Because that’s the nature of you know a brand, it’s, you know it’s not like one thing that you do and then it’s done. It’s really this like living, breathing entity and but really staying close to the why, but being willing to change and grow, but really having that heart and soul and focus change and grow, but really having that heart and soul and focus. You know, it’s interesting because now a new way of releasing brands and products is just like looking at a hole in the market and then not having a product testing concept and then, based on how those perform testing, branding and communication for each of them, and then, based on the testing, develop the product roll something out so exactly, um.

Olivia: 19:30
So you know, I I really love the brand liquid death a lot and, like they have an amazing story. I’ve listened to the founder talk at their like um VC accelerator science here in Santa Monica and you know they started that company with no product. They started as just building content and then they had all these these pre-orders for the product. But what they’ve done, you know they have a really strong voice. They’re selling an attitude, essentially, Attitude.

Greg: 20:05
That is the correct word.

Olivia: 20:07
Yeah, yeah. And it all ladders back to this murder, your thirst, and death to plastic and death to plastic, and it’s a real FU brand. A lot of people hate them and they embrace that because so many people love them. And they’ve disrupted a very bland category with a can, which is genius because they saw, right, people feeling uncomfortable, like drinking a bottle of water at a party, or kids being like I don’t want to drink water. Now, kids are obsessed with liquid death because it’s a really cool can and it’s that attitude.

Olivia: 20:50
So, and now I just saw they did a collaboration with elf cosmetics, you know, and elf cosmetics in them and them, huh, yeah, they did. They did a candle with martha stewart, like I think, two halloweens ago, yep, you know, but right, they they’re with martha stewart and the cosmetics brand. But it comes back to this attitude and this the design, right, the visuals, the story but because they have such a strong brand, story and mission and heart and soul, really they can go in all these different directions and people are like, oh, okay, yeah, that tracks, like they can do that.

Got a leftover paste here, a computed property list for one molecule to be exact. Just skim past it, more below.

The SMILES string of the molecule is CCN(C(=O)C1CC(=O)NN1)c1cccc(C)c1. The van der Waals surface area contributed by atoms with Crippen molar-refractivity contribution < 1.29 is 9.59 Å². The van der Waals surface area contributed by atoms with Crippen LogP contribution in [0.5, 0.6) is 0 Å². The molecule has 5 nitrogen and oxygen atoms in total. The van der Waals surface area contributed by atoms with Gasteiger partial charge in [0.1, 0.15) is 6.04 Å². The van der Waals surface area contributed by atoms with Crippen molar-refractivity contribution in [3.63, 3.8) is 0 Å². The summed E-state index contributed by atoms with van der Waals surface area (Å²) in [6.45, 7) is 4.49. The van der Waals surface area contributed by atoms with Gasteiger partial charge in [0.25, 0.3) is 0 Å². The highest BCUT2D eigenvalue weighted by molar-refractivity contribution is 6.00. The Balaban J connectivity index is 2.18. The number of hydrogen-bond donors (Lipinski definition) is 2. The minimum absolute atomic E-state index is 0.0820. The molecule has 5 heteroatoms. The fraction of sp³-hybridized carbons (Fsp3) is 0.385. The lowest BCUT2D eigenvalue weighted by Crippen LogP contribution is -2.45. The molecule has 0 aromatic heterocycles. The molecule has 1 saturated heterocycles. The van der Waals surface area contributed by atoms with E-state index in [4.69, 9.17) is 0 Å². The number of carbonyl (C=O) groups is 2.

Olivia: 21:36
And what they’ve always done is they’ve used their negative customer feedback and highlighted it and always had such a good sense of humor about it and not not all brands can, you know, have that kind of humor, um, but I think that that’s always been a core tenant for them. Yeah, I like that. So, you know, always remembering why you’re doing what you’re doing and and just and getting creative, and I think being, you know, willing to take those creative risks can can always pay off. It can also be incredibly detrimental, sure, so, right, it’s like how can we be measured? And I mean, it’s interesting because we’re, you know, we’re in this time of immediate feedback and people jumping on bandwagons in both directions. But again, if you’re really thinking about your customers, your core customers, what they want to hear, what’s going to resonate with them, hopefully you make mistakes, but hopefully you don’t make a huge mistake, right, I like that.

Greg: 22:39
As we make mistakes, but hopefully you don’t make a huge mistake.

Olivia: 22:41
Right, I like that, as we’ve seen.

Greg: 22:43
But lessons again. So we may have some listeners who are like cool brand story, but I don’t even know how to like start to formulate one. Do you have any tips or recommendations to start to build that story?

Olivia: 22:56
Put everything down, like get everything down on paper. The process that we do with Superbrand is it is this like deep dive into the history, where you are now and really what the vision is. And there’s an art to storytelling. Sure, I mean, we’ve all been in a room with people and we’re like where the hell is this story going? What, what, why am I, why am I listening? So like, where’s this going?

Olivia: 23:32